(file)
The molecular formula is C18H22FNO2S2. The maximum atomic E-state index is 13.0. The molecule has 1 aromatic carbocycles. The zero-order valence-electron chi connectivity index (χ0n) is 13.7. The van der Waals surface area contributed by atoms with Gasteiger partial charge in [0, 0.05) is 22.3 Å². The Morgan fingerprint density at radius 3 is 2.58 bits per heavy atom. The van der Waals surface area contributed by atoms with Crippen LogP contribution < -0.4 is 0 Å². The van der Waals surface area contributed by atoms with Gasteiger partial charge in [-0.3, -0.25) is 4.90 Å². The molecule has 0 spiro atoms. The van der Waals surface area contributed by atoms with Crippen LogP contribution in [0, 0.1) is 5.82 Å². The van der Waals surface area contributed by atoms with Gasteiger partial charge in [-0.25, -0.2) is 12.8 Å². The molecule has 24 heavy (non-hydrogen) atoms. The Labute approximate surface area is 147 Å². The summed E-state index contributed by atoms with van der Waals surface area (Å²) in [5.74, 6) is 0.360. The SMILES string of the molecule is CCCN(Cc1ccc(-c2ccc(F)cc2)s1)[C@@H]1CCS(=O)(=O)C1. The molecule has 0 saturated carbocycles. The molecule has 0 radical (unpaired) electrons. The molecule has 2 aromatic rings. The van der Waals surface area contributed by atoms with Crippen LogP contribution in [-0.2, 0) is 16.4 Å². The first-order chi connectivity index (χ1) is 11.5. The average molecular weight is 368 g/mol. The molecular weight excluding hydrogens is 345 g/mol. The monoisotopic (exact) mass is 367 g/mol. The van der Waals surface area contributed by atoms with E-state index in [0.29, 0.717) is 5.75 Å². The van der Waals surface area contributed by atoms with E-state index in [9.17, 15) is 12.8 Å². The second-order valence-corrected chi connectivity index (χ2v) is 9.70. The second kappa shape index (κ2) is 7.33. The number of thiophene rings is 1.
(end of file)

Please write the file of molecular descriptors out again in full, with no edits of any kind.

The molecular formula is C18H22FNO2S2. The maximum atomic E-state index is 13.0. The molecule has 1 aromatic carbocycles. The zero-order valence-electron chi connectivity index (χ0n) is 13.7. The van der Waals surface area contributed by atoms with Gasteiger partial charge in [0, 0.05) is 22.3 Å². The Morgan fingerprint density at radius 3 is 2.58 bits per heavy atom. The van der Waals surface area contributed by atoms with Crippen LogP contribution < -0.4 is 0 Å². The van der Waals surface area contributed by atoms with Gasteiger partial charge in [-0.3, -0.25) is 4.90 Å². The molecule has 0 spiro atoms. The van der Waals surface area contributed by atoms with Crippen LogP contribution in [0, 0.1) is 5.82 Å². The van der Waals surface area contributed by atoms with Gasteiger partial charge in [-0.25, -0.2) is 12.8 Å². The molecule has 24 heavy (non-hydrogen) atoms. The Labute approximate surface area is 147 Å². The summed E-state index contributed by atoms with van der Waals surface area (Å²) in [5.74, 6) is 0.360. The SMILES string of the molecule is CCCN(Cc1ccc(-c2ccc(F)cc2)s1)[C@@H]1CCS(=O)(=O)C1. The molecule has 0 saturated carbocycles. The molecule has 0 radical (unpaired) electrons. The molecule has 2 aromatic rings. The van der Waals surface area contributed by atoms with Crippen LogP contribution in [-0.2, 0) is 16.4 Å². The first-order chi connectivity index (χ1) is 11.5. The average molecular weight is 368 g/mol. The molecular weight excluding hydrogens is 345 g/mol. The monoisotopic (exact) mass is 367 g/mol. The van der Waals surface area contributed by atoms with E-state index in [0.29, 0.717) is 5.75 Å². The van der Waals surface area contributed by atoms with E-state index in [9.17, 15) is 12.8 Å². The second-order valence-corrected chi connectivity index (χ2v) is 9.70. The second kappa shape index (κ2) is 7.33. The number of thiophene rings is 1.